My last post looked at the numbers of out of state patients registered with the Oregon Medical Marijuana Program (OMMP), which, through litigation in 2010, is open to patients nationwide. Wisconsin patients represent a growing part of the OMMP ranking in the higher end of program statistics.
In addition to the protections offered in-state to Wisconsin patients holding out of state authorizations such as the Oregon card or a California recommendation, a number of state medical cannabis programs accept out of state medical cannabis cards including Oregon cards.
According to the website ProCon.org, of 23 states and Washington D.C. with legal medical cannabis, six currently honor other state’s medical cannabis program ID cards. The states with reciprocity currently are Arizona, Maine, Michigan, Nevada, New Hampshire, and Rhode Island.
Here are details on states that accept other states’ registry ID cards:
Arizona: Yes, However, out of state patients are not allowed to obtain marijuana from a state dispensary.
Maine: Yes “Law enforcement will accept appropriate authorization from a participating state, but that patient cannot purchase marijuana in Maine without registering here. That requires a Maine physician and a Maine driver license or other picture ID issued by the state of Maine. The letter from a physician in another state is only good for 30 days.” (Aug. 19, 2010 email from Maine’s Division of Licensing and Regulatory Services per ProCon.org)
Michigan: Yes. The Office of Communications in the Department of Licensing and Regulatory Affairs told ProCon.org in an Oct.30, 2014 email: “The law says that cards from other states are recognized. However, the Michigan Medical Marihuana Program does not have any control over enforcement of that section of the statute.”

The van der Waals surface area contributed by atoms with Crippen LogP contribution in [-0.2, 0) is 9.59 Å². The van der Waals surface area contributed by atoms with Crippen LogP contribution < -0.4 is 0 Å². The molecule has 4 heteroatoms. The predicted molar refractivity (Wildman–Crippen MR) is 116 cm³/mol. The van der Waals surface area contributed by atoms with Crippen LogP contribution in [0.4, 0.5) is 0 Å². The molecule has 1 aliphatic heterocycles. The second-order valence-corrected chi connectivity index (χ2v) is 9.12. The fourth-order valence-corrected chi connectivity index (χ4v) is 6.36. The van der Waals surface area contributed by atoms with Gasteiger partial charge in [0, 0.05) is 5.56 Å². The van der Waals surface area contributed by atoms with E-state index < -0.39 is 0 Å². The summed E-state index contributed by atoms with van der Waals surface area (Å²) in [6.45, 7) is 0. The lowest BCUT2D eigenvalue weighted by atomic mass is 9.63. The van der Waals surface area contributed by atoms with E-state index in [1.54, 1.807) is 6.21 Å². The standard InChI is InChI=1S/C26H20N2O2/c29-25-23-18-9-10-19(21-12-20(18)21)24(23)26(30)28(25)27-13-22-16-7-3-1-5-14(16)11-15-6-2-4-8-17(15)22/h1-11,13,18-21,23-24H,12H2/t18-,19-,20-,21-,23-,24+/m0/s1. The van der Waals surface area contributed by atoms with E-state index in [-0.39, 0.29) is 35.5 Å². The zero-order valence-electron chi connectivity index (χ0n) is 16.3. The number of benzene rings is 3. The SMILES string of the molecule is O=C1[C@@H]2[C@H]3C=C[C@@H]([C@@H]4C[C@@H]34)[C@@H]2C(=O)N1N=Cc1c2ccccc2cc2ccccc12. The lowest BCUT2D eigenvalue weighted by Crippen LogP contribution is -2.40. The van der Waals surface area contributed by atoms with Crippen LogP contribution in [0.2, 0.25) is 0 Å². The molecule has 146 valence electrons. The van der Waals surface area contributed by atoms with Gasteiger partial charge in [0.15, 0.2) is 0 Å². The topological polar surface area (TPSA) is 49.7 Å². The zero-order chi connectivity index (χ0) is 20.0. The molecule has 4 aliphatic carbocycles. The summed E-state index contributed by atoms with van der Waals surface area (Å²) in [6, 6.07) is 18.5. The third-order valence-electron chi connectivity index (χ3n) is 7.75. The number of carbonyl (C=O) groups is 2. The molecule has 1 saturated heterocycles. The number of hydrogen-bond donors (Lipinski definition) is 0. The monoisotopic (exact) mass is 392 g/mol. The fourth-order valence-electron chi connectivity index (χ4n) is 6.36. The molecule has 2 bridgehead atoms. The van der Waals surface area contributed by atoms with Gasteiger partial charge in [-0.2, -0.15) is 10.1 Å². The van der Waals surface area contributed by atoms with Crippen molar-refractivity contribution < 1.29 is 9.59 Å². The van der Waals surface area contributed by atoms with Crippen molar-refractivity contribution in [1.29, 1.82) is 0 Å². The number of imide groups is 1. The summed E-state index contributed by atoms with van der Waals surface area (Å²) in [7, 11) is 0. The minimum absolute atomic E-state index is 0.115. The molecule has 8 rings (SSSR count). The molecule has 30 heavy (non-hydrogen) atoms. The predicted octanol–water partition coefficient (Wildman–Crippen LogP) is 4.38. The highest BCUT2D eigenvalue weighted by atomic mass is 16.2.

Nevada: Yes. As of Apr. 1, 2014, Nevada accepts other states’ registry ID cards with an affidavit. Visiting patients can only obtain cannabis from one dispensary.
However, Nevada regulations might exclude a Wisconsin patient holding Wisconsin ID and an Oregon card seeking to obtain medical cannabis in Nevada:
Out-of-state residents may obtain medical marijuana in Nevada under the following conditions:
The non-resident has a valid, non-expired medical marijuana card from his/her home state, and
The non-resident’s home state exempts cardholders from criminal prosecution for medical marijuana use, and
The law of the non-resident’s home state requires that physicians advise patients that medical marijuana use may help their symptoms as a precondition to the state issuing patients a medical marijuana card, and
The non-resident’s home state maintains a database through which Nevada authorities may verify his/her card’s validity. (NRS 372A)
Note that the non-resident must abide by Nevada’s rules regarding quotas for possessing medical marijuana. it is irrelevant whether his/her home state allows cardholders to possess more medical marijuana than Nevada does. — Las Vegas Defense Group
New Hampshire: Yes, per ProCon.org but with no details. The New Hampshire program is still in the process of licensing dispensaries. According to the NH medical cannabis program website, “The Department plans to begin issuing registry identification cards to patients approximately 6 weeks prior to an ATC being operational and open for business and will post an announcement on its website when it is ready to begin to accept qualifying patient and caregiver applications.”
Rhode Island: Yes, but only for the conditions approved in state: (Cancer, glaucoma, positive status for HIV/AIDS, Hepatitis C, or the treatment of these conditions; A chronic or debilitating disease or medical condition or its treatment that produces cachexia or wasting syndrome; severe, debilitating, chronic pain; severe nausea; seizures, including but not limited to, those characteristic of epilepsy; or severe and persistent muscle spasms, including but not limited to, those characteristic of multiple sclerosis or Crohn’s disease; or agitation of Alzheimer’s Disease; or any other medical condition or its treatment approved by the state Department of Health.)
ProCon.org states, “If you have a medical marijuana registry identification card from any other state, U.S. territory, or the District of Columbia you may use it in Rhode Island. It has the same force and effect as a card issued by the Rhode Island Department of Health.”